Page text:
Uyghur Dissidents Family Reports Discriminatory Treatment Over Property

Uyghur traders in a market in Urumqi, May 1997. Photo: AFP/Robyn Beck

Chinese authorities in the northwestern region of Xinjiang have threatened to close a retail building owned by exiled Uyghur dissident Rebiya Kadeer on grounds it poses a fire hazard, in what the Kadeer family describe as retaliation for her criticism of Beijing.

An order published in the Xinjiang Economic Daily newspaper in April said the Urumqi municipal fire department had named the Rebiya Kadeer Trading Hall as one of nine local buildings on a fire hazard blacklist—saying it had been on the list for three years.

The fire department wants the building closed, the newspaper said. The order came one day after Kadeer testified before the U.S. Congress on deteriorating human rights conditions in Xinjiang.

Contacted in Germany, where she traveled immediately after her testimony, Kadeer said some 2,000 ethnic Uyghurs in Urumqi were occupying retail space in the building.

Thousands dependent

“About 10,000 people depend on the trading hall business for their livelihoods,” she said.

The buildings owned by the Chinese also have similar problems. Ours is not the only one. But they have been constantly giving warnings to us.

“In 1996, I spent 700,000 yuan (U.S.$90,000) on new fire safety equipment. Two months ago, the government regional policy-making body sent four policemen to the Trading Hall to collect nine million yuan (U.S.$1 million) for better fire equipment.”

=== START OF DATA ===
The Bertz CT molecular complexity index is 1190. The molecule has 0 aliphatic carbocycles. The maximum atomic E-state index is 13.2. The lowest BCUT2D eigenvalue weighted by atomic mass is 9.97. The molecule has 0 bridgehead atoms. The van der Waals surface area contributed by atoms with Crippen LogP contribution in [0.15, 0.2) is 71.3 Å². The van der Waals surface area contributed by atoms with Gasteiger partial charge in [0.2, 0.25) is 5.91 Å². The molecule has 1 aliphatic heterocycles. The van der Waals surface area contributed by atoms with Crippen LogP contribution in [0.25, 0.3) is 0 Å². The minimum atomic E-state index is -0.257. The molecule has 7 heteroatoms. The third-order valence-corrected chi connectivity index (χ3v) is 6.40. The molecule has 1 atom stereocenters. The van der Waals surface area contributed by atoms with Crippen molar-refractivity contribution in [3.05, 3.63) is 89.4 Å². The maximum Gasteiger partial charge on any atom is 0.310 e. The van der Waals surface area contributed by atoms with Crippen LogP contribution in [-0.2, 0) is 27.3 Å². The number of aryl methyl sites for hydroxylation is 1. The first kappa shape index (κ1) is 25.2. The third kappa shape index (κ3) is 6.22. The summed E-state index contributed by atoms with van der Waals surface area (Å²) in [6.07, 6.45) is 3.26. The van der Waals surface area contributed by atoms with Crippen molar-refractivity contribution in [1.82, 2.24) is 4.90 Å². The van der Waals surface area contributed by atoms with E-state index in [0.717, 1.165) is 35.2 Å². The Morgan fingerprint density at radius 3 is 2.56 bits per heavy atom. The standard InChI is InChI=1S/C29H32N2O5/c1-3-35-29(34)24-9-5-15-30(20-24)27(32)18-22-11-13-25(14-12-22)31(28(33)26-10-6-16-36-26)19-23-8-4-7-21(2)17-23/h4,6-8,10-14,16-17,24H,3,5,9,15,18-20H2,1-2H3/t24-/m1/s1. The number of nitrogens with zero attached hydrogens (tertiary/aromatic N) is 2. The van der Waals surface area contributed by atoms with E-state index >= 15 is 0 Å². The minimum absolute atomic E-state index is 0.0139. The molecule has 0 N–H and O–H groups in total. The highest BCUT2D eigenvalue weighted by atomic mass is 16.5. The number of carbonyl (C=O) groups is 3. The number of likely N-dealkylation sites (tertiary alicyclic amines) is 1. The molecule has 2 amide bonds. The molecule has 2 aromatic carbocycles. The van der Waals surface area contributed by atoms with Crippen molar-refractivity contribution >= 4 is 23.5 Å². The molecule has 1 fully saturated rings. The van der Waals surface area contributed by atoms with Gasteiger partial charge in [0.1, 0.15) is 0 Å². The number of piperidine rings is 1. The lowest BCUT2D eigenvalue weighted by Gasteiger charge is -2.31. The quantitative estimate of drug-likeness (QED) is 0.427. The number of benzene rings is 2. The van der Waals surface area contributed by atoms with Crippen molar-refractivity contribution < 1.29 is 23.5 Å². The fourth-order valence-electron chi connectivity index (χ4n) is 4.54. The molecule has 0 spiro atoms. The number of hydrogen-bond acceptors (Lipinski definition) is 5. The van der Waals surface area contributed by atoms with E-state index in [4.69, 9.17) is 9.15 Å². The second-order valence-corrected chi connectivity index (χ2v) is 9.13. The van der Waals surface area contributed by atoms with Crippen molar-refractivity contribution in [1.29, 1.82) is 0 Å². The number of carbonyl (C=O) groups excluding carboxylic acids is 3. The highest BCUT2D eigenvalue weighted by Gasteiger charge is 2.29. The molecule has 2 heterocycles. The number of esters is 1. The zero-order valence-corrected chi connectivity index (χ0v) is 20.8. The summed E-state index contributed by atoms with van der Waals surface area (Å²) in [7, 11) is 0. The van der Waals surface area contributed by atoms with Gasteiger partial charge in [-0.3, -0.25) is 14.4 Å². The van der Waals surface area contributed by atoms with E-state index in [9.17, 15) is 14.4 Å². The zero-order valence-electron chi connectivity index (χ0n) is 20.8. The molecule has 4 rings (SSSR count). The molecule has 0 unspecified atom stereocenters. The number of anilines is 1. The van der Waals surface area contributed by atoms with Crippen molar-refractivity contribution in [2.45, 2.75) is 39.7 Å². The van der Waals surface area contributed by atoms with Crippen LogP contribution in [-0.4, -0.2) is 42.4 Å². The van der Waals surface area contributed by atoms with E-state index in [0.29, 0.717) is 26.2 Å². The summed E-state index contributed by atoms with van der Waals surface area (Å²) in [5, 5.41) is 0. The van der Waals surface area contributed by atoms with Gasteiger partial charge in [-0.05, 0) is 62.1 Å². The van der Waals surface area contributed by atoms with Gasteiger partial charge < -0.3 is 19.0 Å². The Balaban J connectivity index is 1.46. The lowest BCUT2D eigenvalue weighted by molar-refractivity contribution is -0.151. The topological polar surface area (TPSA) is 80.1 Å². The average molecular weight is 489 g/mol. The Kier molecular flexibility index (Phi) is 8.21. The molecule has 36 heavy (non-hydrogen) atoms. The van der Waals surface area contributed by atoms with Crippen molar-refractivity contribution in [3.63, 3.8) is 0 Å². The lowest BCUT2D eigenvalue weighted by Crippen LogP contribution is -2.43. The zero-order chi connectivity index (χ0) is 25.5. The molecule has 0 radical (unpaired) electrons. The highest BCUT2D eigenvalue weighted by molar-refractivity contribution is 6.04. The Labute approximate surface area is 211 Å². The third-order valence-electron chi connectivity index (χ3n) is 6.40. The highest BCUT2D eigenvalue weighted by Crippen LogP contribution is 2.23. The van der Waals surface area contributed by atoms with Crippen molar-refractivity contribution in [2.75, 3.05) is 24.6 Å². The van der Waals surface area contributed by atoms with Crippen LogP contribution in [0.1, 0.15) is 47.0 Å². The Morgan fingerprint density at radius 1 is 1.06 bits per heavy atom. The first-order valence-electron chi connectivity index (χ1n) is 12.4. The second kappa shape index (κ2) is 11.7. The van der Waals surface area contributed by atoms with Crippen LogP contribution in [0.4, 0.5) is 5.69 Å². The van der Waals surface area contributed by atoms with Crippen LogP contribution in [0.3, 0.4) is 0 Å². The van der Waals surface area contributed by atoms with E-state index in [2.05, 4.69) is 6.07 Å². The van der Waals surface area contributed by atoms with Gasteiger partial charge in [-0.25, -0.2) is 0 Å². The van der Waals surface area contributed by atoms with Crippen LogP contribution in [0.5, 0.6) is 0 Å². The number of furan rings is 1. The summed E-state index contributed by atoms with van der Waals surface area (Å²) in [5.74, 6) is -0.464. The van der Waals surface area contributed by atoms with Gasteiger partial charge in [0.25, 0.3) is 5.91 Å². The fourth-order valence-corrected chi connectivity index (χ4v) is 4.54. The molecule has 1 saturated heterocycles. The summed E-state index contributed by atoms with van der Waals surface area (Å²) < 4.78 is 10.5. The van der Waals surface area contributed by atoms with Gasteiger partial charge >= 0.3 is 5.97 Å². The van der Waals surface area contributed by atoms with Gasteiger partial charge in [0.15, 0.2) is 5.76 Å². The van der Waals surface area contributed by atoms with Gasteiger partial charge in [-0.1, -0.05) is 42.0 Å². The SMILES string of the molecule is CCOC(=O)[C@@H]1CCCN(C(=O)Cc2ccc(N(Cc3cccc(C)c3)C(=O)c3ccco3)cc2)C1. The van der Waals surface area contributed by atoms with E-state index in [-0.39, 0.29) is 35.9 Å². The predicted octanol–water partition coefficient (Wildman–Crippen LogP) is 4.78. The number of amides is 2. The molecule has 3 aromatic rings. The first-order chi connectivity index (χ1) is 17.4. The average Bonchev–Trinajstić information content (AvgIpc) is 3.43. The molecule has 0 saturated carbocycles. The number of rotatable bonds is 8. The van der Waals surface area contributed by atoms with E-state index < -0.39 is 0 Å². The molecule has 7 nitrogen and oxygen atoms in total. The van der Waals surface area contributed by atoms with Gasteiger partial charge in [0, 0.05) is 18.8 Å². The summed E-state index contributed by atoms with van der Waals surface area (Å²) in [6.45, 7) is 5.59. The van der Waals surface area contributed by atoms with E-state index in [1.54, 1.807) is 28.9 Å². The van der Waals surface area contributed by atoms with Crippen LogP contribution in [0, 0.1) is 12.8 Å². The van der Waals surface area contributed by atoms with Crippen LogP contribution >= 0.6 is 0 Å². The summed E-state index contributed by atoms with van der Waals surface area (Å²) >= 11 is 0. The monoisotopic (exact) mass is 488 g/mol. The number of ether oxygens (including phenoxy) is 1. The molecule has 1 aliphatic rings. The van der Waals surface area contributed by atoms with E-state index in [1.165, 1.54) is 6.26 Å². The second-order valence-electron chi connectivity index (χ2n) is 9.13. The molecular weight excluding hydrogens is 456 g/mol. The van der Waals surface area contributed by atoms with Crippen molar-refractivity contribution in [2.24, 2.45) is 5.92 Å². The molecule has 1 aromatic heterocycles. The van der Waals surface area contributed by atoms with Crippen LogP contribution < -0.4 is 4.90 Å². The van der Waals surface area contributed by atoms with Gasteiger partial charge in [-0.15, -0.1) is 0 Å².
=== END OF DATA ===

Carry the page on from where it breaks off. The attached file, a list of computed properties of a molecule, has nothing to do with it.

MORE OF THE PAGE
“This order came immediately after my testimony in the U.S. Congress—it’s revenge for my activities in the United States, and it’s totally unacceptable,” she said.

An officer at the Urumqi municipal fire department said the building had failed fire inspections for the last three to four years, but the officer declined to give further details.

Nationwide, China has a detailed fire safety regime, but implementation is highly elastic and varies according to the priorities of local governments.

Overall, industrial safety still lags far behind the standard expected in developed economies, and major fires with large numbers of fatalities are still commonplace.

Rumors on the street

An official who answered the phone at the Urumqi municipal police station said reports that the Rebiya Kadeer Commerce Building would close were based on rumors. “You shouldn’t believe that. There’s no such thing,” he told Uyghur service reporter Guljekre.

Local residents said the building was home to large numbers of merchants, who depended on it for a living.

"There are rumors floating around on the street. However, I have not heard anything from the administration about it,” one Uyghur businessman who uses the trading hall said.

“They told us the fire protection facilities are not working properly. And the security exits are not well placed. If there is a fire the people inside will have a hard time getting out of the building. That is what they say,” he said.

“Probably people will complain. Where are they going to move the merchants? They do it for a living.”

Kadeer’s daughter Ruqiya, who handles the building on behalf of her mother, said police had promised that the building would not be closed down after she threatened a protest, citing discriminatory implementation of fire rules.

“Our building is not the only building whose emergency exits are blocked by stall sellers,” she said.

“The buildings owned by the Chinese also have similar problems. Ours is not the only one. But they have been constantly giving warnings to us.”

Original reporting in Uyghur by Guljekre. RFA Uyghur service director: Dolkun Kamberi. Written and produced for the Web in English by Luisetta Mudie. Edited by Sarah Jackson-Han.


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